"We were checked out by the top courts of Massachusetts and found to be legal," he said.
Mayor Scott Lang and City Solicitor Irene Schall say they intend to shut down the phone-card machines, along with the Internet sweepstakes cafes, but Webb says his operation is no different than McDonald's providing its customers with a Monopoly sweepstakes ticket with their hamburgers or The Boston Herald at one time giving subscribers a shot to win the "Wingo" game when purchasing a newspaper.
"Are they also going to shut down the mail and Publisher's Clearinghouse?" he asked. "Are they going to shut down the Internet gambling at home?"
The courts found his operation is not gambling because Webb also offers his slots-for-money games for free if you don't want to buy a phone card. He said lots of folks ignore the money slots for the $1, $5, $10, $20 and $50 phone cards, although I have to admit I had to ask one of the plus-65ers at Dusty's to show me how to play without paying.
It takes a little time to do it, and I'm not sure how many folks would have the stamina to keep going through the logistics necessary for the free games. Much easier to put in a twenty and play without being nagged for your name, address and phone.
The SJC upheld an appellate court ruling that said since you could win the cash prizes while playing the Nutel machines for free, it was not gambling.
New Bedford's chief lawyer, however, believes there were flaws in the way the police documented the evidence for the Fall River case.
Irene Schall says that when she finishes writing a gambling ordinance for New Bedford next week, she hopes it will cover both the Internet sweepstakes cafes and the phone-card machines. If not, she'll do separate ordinances.
Schall said she's also planning to develop the ordinances in conjunction with Fairhaven and Dartmouth so the city won't end up with all of the mom-and-pop slots operations.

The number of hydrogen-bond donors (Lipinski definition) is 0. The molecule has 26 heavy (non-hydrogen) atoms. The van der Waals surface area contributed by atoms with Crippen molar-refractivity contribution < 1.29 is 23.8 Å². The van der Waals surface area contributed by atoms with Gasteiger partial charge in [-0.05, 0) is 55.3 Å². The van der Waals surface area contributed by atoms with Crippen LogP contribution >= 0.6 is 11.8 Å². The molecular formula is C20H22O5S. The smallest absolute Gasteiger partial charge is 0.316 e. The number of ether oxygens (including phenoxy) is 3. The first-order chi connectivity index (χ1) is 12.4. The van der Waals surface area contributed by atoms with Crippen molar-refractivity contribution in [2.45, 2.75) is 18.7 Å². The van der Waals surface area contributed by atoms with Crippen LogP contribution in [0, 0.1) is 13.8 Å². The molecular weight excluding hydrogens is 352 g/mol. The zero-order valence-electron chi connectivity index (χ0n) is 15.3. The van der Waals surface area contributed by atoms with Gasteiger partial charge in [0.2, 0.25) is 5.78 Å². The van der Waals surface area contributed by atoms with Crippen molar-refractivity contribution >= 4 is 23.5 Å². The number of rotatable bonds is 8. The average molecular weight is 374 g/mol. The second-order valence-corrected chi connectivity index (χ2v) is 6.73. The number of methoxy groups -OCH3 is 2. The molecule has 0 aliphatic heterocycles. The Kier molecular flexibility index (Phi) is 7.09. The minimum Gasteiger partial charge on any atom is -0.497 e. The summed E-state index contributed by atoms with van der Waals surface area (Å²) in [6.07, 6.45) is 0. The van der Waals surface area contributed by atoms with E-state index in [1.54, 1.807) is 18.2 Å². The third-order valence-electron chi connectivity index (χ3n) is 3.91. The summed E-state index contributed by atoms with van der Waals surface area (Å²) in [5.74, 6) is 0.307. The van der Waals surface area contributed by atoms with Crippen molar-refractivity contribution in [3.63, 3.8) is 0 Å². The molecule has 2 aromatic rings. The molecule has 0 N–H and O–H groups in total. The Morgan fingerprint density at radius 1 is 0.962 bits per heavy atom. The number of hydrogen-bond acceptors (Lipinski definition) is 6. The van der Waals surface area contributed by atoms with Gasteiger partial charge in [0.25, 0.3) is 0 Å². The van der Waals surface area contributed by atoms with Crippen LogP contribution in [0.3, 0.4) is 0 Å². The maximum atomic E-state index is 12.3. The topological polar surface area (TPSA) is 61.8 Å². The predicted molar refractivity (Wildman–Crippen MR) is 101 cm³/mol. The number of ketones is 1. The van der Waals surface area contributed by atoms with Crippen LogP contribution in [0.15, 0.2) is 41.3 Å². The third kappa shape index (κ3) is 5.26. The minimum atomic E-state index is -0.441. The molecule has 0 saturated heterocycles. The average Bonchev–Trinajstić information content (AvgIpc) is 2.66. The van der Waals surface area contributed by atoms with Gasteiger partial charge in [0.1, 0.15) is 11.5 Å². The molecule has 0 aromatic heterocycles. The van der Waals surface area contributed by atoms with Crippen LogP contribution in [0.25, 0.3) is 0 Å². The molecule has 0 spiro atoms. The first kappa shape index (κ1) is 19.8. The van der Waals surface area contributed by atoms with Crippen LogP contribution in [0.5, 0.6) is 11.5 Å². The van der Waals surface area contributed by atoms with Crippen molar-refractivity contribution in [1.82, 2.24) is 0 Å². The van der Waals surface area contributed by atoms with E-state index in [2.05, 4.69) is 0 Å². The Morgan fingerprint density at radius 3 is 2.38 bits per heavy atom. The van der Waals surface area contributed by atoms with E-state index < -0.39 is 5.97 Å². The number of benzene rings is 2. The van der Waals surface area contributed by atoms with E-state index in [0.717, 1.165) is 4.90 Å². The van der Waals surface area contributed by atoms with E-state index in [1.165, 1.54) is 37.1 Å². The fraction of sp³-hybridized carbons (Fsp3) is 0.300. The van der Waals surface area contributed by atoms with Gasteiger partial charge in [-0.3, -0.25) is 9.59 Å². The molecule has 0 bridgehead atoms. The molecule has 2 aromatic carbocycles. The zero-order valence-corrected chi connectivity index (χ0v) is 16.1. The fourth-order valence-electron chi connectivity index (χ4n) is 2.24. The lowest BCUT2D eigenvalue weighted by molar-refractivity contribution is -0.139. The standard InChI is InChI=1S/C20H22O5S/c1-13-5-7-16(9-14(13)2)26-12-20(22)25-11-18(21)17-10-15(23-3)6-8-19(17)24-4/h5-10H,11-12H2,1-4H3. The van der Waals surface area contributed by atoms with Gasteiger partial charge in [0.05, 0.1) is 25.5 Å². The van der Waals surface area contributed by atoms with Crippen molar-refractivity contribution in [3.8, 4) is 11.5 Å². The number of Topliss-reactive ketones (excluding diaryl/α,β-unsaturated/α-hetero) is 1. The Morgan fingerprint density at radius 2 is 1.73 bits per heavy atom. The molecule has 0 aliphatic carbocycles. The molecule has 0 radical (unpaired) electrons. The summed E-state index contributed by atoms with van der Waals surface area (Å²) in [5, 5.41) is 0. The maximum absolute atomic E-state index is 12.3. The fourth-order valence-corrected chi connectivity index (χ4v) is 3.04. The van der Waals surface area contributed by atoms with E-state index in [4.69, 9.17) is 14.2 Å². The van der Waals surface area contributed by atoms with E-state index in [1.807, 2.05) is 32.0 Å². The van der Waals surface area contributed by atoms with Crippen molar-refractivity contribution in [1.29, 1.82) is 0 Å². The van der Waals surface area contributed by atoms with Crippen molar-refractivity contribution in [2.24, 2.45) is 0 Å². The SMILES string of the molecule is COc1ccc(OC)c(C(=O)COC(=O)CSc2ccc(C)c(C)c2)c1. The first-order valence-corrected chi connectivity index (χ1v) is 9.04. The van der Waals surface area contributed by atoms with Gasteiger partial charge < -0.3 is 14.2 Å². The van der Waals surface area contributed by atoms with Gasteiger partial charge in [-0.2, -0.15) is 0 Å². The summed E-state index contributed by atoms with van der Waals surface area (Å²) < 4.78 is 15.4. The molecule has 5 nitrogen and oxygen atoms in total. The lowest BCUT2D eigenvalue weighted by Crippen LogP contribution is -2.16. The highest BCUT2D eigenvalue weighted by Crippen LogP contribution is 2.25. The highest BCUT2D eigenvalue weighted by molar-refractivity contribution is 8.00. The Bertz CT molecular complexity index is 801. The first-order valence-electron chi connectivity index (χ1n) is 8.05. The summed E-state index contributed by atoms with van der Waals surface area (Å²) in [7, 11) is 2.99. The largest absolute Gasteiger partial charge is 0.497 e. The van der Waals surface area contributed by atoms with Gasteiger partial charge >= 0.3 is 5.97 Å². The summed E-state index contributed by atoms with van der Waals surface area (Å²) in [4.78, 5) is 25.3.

Webb says his phone cards are competitively priced with Verizon and AT&T, he pays lots of state taxes on them, and that they're used by people who don't have long-distance service on their land or cell phone plans.
"It's a real product and it's a good price in comparison with AT&T, Verizon and Comcast," he said.
Schall said the target audience appears to be the same as the Internet cafes — people who can't afford computers or phones with long-distance service.
The city is concerned about an unregulated gaming environment and is also discussing the issue with Attorney General Martha Coakley's office, she said.
"The more gambling we have, the more opportunities people have to get hooked," she said.
Unlike Capt. Renaud, the phone-card machines look, sound and smell like gambling to me.
But one thing that also seemed clear to me from a couple of afternoons at Dusty's this week: Those old folks really enjoy their card-scratching and numbers filling, never mind their complimentary whirls on the slot machines.
And while I got the strong impression they didn't have a clear picture of the long odds they face to win big, I got an even stronger feeling that if you didn't let them play the slots at Dusty's, they'd be playing them somewhere else.